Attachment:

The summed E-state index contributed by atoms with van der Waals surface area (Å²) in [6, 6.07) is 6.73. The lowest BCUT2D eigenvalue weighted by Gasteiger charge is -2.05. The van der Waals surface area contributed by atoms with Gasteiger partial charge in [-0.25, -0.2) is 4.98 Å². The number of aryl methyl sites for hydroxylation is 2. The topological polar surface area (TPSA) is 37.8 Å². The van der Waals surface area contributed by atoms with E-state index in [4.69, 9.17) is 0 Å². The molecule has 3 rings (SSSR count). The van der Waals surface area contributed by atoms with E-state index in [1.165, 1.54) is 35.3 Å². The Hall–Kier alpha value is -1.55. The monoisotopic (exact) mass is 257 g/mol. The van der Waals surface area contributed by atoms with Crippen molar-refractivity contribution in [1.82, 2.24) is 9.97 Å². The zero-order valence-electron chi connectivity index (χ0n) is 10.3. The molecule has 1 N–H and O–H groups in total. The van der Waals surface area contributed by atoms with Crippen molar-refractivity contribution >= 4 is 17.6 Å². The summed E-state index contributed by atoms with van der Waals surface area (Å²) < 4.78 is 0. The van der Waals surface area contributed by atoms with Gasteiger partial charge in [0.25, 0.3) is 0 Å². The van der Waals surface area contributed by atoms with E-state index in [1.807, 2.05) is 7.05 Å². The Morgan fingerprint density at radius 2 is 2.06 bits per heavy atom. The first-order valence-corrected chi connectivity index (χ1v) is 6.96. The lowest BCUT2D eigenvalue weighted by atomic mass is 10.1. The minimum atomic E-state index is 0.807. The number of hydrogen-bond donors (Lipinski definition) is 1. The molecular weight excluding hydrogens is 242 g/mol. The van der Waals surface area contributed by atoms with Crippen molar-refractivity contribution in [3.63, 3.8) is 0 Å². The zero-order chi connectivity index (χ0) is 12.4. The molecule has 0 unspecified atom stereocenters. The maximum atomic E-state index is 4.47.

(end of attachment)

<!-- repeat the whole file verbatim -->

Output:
The summed E-state index contributed by atoms with van der Waals surface area (Å²) in [6, 6.07) is 6.73. The lowest BCUT2D eigenvalue weighted by Gasteiger charge is -2.05. The van der Waals surface area contributed by atoms with Gasteiger partial charge in [-0.25, -0.2) is 4.98 Å². The number of aryl methyl sites for hydroxylation is 2. The topological polar surface area (TPSA) is 37.8 Å². The van der Waals surface area contributed by atoms with E-state index in [4.69, 9.17) is 0 Å². The molecule has 3 rings (SSSR count). The van der Waals surface area contributed by atoms with E-state index in [1.165, 1.54) is 35.3 Å². The Hall–Kier alpha value is -1.55. The monoisotopic (exact) mass is 257 g/mol. The van der Waals surface area contributed by atoms with Crippen molar-refractivity contribution in [1.82, 2.24) is 9.97 Å². The zero-order valence-electron chi connectivity index (χ0n) is 10.3. The molecule has 1 N–H and O–H groups in total. The van der Waals surface area contributed by atoms with Crippen molar-refractivity contribution >= 4 is 17.6 Å². The summed E-state index contributed by atoms with van der Waals surface area (Å²) < 4.78 is 0. The van der Waals surface area contributed by atoms with Gasteiger partial charge in [0.25, 0.3) is 0 Å². The van der Waals surface area contributed by atoms with E-state index in [1.807, 2.05) is 7.05 Å². The Morgan fingerprint density at radius 2 is 2.06 bits per heavy atom. The first-order valence-corrected chi connectivity index (χ1v) is 6.96. The lowest BCUT2D eigenvalue weighted by atomic mass is 10.1. The minimum atomic E-state index is 0.807. The number of hydrogen-bond donors (Lipinski definition) is 1. The molecular weight excluding hydrogens is 242 g/mol. The van der Waals surface area contributed by atoms with Crippen molar-refractivity contribution in [3.63, 3.8) is 0 Å². The zero-order chi connectivity index (χ0) is 12.4. The molecule has 0 unspecified atom stereocenters. The maximum atomic E-state index is 4.47.